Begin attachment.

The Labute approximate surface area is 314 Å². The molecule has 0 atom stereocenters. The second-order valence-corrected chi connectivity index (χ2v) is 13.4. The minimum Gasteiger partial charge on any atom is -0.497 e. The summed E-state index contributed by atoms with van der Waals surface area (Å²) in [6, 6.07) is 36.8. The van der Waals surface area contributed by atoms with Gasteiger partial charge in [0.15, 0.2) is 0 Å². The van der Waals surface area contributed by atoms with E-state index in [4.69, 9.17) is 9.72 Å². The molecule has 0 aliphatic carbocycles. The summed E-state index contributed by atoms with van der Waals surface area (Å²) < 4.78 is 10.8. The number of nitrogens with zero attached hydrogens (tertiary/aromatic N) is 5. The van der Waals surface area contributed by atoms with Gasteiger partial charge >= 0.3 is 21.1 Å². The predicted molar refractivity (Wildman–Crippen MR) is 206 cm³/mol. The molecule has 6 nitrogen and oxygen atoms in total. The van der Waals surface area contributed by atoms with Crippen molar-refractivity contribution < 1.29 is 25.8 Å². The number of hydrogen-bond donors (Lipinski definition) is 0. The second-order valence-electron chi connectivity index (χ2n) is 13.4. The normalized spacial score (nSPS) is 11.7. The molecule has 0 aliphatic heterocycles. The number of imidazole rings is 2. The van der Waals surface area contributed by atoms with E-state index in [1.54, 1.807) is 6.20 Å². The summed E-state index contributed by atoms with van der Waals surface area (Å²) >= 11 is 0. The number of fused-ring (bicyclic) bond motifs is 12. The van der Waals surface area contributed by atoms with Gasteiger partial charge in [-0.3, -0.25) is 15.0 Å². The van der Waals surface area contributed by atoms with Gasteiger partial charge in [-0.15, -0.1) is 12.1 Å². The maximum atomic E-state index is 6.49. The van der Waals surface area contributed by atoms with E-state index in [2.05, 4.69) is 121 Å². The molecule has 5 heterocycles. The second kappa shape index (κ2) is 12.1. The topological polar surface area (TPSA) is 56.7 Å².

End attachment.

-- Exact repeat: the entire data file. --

The Labute approximate surface area is 314 Å². The molecule has 0 atom stereocenters. The second-order valence-corrected chi connectivity index (χ2v) is 13.4. The minimum Gasteiger partial charge on any atom is -0.497 e. The summed E-state index contributed by atoms with van der Waals surface area (Å²) in [6, 6.07) is 36.8. The van der Waals surface area contributed by atoms with Gasteiger partial charge in [0.15, 0.2) is 0 Å². The van der Waals surface area contributed by atoms with E-state index in [4.69, 9.17) is 9.72 Å². The molecule has 0 aliphatic carbocycles. The summed E-state index contributed by atoms with van der Waals surface area (Å²) < 4.78 is 10.8. The number of nitrogens with zero attached hydrogens (tertiary/aromatic N) is 5. The van der Waals surface area contributed by atoms with Gasteiger partial charge >= 0.3 is 21.1 Å². The predicted molar refractivity (Wildman–Crippen MR) is 206 cm³/mol. The molecule has 6 nitrogen and oxygen atoms in total. The van der Waals surface area contributed by atoms with Crippen molar-refractivity contribution < 1.29 is 25.8 Å². The number of hydrogen-bond donors (Lipinski definition) is 0. The second-order valence-electron chi connectivity index (χ2n) is 13.4. The normalized spacial score (nSPS) is 11.7. The molecule has 0 aliphatic heterocycles. The number of imidazole rings is 2. The van der Waals surface area contributed by atoms with E-state index in [1.54, 1.807) is 6.20 Å². The summed E-state index contributed by atoms with van der Waals surface area (Å²) >= 11 is 0. The number of fused-ring (bicyclic) bond motifs is 12. The van der Waals surface area contributed by atoms with Gasteiger partial charge in [-0.3, -0.25) is 15.0 Å². The van der Waals surface area contributed by atoms with Gasteiger partial charge in [-0.15, -0.1) is 12.1 Å². The maximum atomic E-state index is 6.49. The van der Waals surface area contributed by atoms with E-state index in [2.05, 4.69) is 121 Å². The molecule has 5 heterocycles. The second kappa shape index (κ2) is 12.1. The topological polar surface area (TPSA) is 56.7 Å².